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Goats and Soda
1:58 pm
Thu July 24, 2014

This Suit Keeps Ebola Out — So How Can A Health Worker Catch It?

Protective gear runs from goggles and head covering to gloves and boots. This health worker was photographed leaving the isolation area at the treatment center in Kailahun, Sierra Leone.
Tommy Trenchard for NPR

Originally published on Thu July 24, 2014 3:56 pm

The fight against Ebola in West Africa suffered a setback Wednesday. Dr. Sheik Umar Khan, one of the top doctors treating patients, caught the virus, even though he was wearing protective gear.

"Even with the full protective clothing you put on," Khan has said, "you are at risk."

That statement made us wonder about those yellow and white suits you see in photos: Just how good are they at protecting health workers from the bodily fluids that can transmit the virus — vomit, blood, sweat, mucus?

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The Two-Way
1:42 pm
Thu July 24, 2014

Central American Presidents Say U.S. Shares Responsibility For Migration Crisis

President of Honduras Juan Orlando Hernandez, left, delivers remarks on immigration beside President of Guatemala Otto Perez Molina.
Michael Reynolds EPA /LANDOV

Originally published on Thu July 24, 2014 1:45 pm

The presidents of Honduras, Guatemala and El Salvador will meet with President Obama on Friday.

But before the meeting, the heads of state are making the rounds in Washington, telling their side of an immigration crisis that has driven tens of thousands of unaccompanied children to the U.S. border.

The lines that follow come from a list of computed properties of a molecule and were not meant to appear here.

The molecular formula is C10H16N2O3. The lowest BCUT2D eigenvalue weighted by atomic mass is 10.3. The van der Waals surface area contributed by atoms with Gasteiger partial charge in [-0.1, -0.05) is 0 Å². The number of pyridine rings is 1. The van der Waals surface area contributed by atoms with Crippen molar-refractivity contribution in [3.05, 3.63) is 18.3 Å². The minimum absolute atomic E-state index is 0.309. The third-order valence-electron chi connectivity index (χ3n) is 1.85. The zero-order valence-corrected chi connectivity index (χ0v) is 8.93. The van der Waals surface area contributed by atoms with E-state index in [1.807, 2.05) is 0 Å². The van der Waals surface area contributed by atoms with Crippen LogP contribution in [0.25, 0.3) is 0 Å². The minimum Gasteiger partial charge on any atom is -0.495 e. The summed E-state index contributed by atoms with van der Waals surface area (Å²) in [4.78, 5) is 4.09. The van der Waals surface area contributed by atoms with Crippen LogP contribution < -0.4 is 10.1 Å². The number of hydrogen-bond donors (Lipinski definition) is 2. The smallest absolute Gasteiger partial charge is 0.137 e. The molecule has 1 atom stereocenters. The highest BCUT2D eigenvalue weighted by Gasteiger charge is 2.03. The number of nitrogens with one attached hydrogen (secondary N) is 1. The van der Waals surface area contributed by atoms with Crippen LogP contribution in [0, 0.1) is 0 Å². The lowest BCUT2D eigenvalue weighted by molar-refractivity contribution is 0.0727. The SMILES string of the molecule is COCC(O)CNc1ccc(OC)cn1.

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NPR Story
1:39 pm
Thu July 24, 2014

You Might Call This Story Sour Grapes

Wine fraud has existed as long as wine has been made, but Rudy Kurniawan is the first person to be tried and convicted for selling fake wine in the United States. (Alessio Maffeis/Flickr)

It was an elaborate con involving wine and some of America’s wealthiest collectors.

Rudy Kurniawan is the first person to be tried and convicted for selling fake wine in the United States. He manufactured phony vintages in his kitchen and sold more than $35 million worth in 2006 alone.

The BBC’s business correspondent, Michelle Fleury, reports on the case as it moves towards sentencing.

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NPR Story
1:39 pm
Thu July 24, 2014

Veterans Say Suicide Is Their Top Concern

House Veterans Affairs Committee Chairman Jeff Miller, R-Fla., joined by Rep. Tim Walz, D-Minn., at right, speaks on Capitol Hill, in Washington, Thursday, July 10, during a news conference on a bill to combat veteran suicides. Miller introduced the Clay Hunt Suicide Prevention for American Veterans Act to combat veteran suicide. (Evan Vucci/AP)

Originally published on Thu July 24, 2014 2:03 pm

It’s estimated that 22 military veterans commit suicide every day, but if you talk to people who are familiar with this issue, they’ll tell you the real number is probably higher. The latest statistics from the Pentagon show that suicides among active duty military are up slightly, compared to the same period last year. There have been 161 confirmed or suspected suicides so far in 2014. There were 154 by this time last year.

According to the Associated Press, suicides are up among Navy and Air Force personnel. The numbers are down for soldiers and Marines.

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NPR Story
1:39 pm
Thu July 24, 2014

Good Movies You Might Have Missed

The movie "Snowpiecer" opened to critical acclaim a few weeks ago but you might have trouble finding it at a theater near you. (Courtesy)

The movie “Snowpiercer” opened to critical acclaim a few weeks ago, but you might have trouble finding it at a theater near you.

In fact, as Boston Globe film critic Ty Burr has noted, a number of good films have either not been released widely, or disappeared from movie theaters before audiences could discover them.

He shares a few of his recent favorites with Here & Now’s Meghna Chakrabarti, including “The Immigrant,” “Fading Gigolo,” “Land Ho!” and “Edge of Tomorrow.”

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